At around five this morning, Karli turned on the light in our bedroom and said something about going to the hospital. She was in pain and crying. In the course of about five seconds, I did about seven different Muppet impressions, starting with Sam the Eagle as I glared at the light to the Swedish Chef as I spouted some half-awake gibberish that made sense to nobody else and finally into full-blown Animal as I threw on clothes and sped off for McAlester.

The drive at 5ish a.m. made me realize a couple things. First, how do people in places like this live with the hospital thirty miles away? I don’t mean that in a city-fied, “Ugh, how do they live without Starbucks?” kinda way. No, I mean how are these people still alive? Any serious injury is going to bleed out before they can get there. I’m surprised this place isn’t covered in foam rubber just to make sure nobody gets hurt.

Second, I think 5:30 a.m. is early enough that probably 80 percent of the people on the road are probably only there for some kind of emergency. Who else in their right mind would be out that early on a Saturday? That means if you’re in the other 20 percent, you need to speed the hell up, especially on a two-lane highway. It’s too early for casual jaunts. Drive fast or stay in bed.

Long story short, the throbbing and stabbing that Karli was worried would be her appendix rupturing or Squatch in distress were just round ligament pain. Completely normal, especially at about 28-29 weeks in the pregnancy. Karli had been feeling the ligament stretching for sometime, but I guess Squatch’s big head* being in the right spot just caused a little extra pain. So thanks a lot for that, baby.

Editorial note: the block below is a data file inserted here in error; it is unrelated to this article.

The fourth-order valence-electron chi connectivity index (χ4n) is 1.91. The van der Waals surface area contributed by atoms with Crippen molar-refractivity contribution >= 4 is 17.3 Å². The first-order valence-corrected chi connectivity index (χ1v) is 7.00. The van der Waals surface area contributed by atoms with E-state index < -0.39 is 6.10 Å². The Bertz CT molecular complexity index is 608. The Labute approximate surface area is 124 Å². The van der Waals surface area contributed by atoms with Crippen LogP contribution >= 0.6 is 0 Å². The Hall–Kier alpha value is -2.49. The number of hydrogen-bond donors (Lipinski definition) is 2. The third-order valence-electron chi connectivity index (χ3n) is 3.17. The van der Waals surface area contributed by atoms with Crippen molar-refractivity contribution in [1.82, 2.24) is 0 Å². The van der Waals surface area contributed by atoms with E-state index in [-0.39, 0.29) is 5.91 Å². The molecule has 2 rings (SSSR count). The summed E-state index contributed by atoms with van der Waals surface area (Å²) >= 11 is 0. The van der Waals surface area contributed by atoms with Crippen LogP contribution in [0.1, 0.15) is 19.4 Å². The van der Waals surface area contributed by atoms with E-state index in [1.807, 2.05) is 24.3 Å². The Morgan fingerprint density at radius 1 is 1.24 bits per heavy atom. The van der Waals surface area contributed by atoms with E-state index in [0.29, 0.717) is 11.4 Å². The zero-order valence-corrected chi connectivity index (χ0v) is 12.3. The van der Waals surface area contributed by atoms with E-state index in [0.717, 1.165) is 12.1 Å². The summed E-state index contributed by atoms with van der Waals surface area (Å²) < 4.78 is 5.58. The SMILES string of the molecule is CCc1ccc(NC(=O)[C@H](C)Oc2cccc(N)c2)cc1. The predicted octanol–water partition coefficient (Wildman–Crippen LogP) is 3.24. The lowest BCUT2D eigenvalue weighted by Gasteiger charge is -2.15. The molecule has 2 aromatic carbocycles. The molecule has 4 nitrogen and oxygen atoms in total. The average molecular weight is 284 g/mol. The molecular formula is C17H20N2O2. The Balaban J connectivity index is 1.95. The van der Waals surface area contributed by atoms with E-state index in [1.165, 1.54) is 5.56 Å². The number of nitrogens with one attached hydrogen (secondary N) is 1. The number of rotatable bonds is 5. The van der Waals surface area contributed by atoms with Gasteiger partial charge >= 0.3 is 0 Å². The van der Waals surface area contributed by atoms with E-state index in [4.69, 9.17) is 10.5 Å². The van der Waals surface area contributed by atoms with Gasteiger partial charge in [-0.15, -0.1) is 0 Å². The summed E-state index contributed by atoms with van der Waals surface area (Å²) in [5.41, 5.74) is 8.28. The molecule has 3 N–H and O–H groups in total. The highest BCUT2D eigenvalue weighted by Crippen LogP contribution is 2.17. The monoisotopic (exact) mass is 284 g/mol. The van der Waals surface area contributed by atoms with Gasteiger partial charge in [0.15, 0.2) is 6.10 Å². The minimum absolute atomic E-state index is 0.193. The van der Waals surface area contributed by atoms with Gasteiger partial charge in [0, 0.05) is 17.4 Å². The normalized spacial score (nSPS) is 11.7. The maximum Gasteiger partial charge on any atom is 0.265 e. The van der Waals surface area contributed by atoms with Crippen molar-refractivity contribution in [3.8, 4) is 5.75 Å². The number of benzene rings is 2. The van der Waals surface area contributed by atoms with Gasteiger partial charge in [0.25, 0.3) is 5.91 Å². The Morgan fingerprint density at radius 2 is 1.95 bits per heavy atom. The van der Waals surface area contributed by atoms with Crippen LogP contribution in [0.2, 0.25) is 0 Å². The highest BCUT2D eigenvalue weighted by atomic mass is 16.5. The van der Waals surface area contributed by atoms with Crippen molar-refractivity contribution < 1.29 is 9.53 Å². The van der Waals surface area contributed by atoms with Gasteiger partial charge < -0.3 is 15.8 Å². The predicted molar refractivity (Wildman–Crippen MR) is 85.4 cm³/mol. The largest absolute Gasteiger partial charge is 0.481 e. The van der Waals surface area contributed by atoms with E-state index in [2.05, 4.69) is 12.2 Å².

*I’m guessing. It is my kid, after all.

They told her to take it easy for a couple days, which she was very glad to do. We came back home and went back to sleep for a little while before heading out to a baseball game that she had to photograph. She got a nice sunburn on her legs to go with her stretching ligaments. It’s not a good day to be Karli’s legs.

Of course, Karli’s policy on giving blood apparently applies to scary doctor visits of any kind—later in the day we went and got ice cream. It’s always a good day for ice cream.

& the no good, very bad day

Apologies to Judith Viorst.

Just so you know, I survived all the tribulations that are to be detailed henceforth. So don’t worry.

I’ve talked before about how Karli wants me to get life insurance because this baby needs to be taken care of if anything happens to me. She actually wants to get it for herself, too, but insurance companies won’t insure pregnant or recently post-partum women, so she’s gotta wait. But that didn’t stop me!